Robert Kraft, the Jewish businessman and New England Patriots owner agreed Monday to honor Ezra Schwartz, the American teenager who was killed in a terror attack at the Gush Eztion junction in the West Bank last week, with a moment of silence during the Patriots’ match against the Buffalo Bills late Monday night.
The move was set to expose 80,000 game-goers and millions of Americans on live television to Schwartz’s story, and would be the first acknowledgment on such a grand-scale of the fact that an American citizen was killed in the recent wave of terror that has struck Israel.
Kraft’s decision to honor Schwartz was a reaction to a correspondence with former Yesh Atid MK Dov Lipman, who urged the American businessman to bring awareness to the story in whichever way he sees fit.
“It would mean so much to the people of Israel, to supporters around the world, and to Ezra’s family and friends if the Patriots could do something in his memory,” Lipman wrote in an e-mail to Kraft.
Schwartz was an avid football fan who was passionate about the Patriots.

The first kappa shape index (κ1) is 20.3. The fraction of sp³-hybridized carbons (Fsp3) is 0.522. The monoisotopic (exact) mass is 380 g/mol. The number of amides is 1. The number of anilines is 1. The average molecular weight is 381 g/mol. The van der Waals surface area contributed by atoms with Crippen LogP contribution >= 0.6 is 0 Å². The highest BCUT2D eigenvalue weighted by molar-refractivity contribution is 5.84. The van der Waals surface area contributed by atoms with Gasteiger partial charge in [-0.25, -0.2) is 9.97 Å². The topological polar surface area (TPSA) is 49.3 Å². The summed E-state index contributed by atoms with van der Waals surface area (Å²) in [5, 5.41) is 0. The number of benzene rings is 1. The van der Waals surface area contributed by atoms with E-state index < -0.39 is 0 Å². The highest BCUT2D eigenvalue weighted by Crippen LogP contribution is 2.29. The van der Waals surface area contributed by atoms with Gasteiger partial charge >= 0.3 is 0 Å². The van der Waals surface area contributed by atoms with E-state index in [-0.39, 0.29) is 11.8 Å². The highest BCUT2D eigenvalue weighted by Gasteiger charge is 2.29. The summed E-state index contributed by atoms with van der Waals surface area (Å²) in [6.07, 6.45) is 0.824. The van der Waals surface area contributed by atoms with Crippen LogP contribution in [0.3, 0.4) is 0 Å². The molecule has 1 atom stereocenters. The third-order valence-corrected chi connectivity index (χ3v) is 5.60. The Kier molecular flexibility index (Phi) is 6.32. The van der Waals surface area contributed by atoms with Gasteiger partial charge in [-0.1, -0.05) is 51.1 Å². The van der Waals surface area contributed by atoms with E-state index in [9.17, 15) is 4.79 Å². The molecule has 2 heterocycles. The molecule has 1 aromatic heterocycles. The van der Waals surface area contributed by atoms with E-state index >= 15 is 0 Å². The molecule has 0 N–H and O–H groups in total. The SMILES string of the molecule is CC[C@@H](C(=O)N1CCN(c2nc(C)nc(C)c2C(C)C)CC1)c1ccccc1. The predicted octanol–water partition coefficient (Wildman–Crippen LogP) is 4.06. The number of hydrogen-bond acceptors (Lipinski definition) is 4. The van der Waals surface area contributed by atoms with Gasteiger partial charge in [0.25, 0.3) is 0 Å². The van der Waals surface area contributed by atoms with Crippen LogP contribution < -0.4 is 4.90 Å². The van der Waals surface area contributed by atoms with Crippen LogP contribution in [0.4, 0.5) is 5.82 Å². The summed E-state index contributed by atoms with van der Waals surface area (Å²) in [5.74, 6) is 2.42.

“The one theme which comes out over and over again was his passion for the Patriots,” Lipman wrote. He mentioned that at Sunday night’s funeral, a Patriots jersey, alongside an Israeli flag, was placed besides Ezra’s body.
Ezra’s father Avi, while eulogizing his son on Sunday, said that the boy would keep up with the sport and his chosen team even while in Israel. “Football kept us connected,” he said. “We loved it together. We all have such fond memories of the togetherness of watching sports.”
Lipman hoped to bring awareness to Ezra’s story, in part, due to the lack of media coverage on the circumstances of his death. “Many in Israel and around the world have been shocked that almost no media outlets covered the murder of this boy who came to Israel for a year of study and volunteering and was shot by a Palestinian terrorist while on his way to his volunteer activity,” he wrote.
On Monday afternoon, Lipman received confirmation that Kraft would honor his request.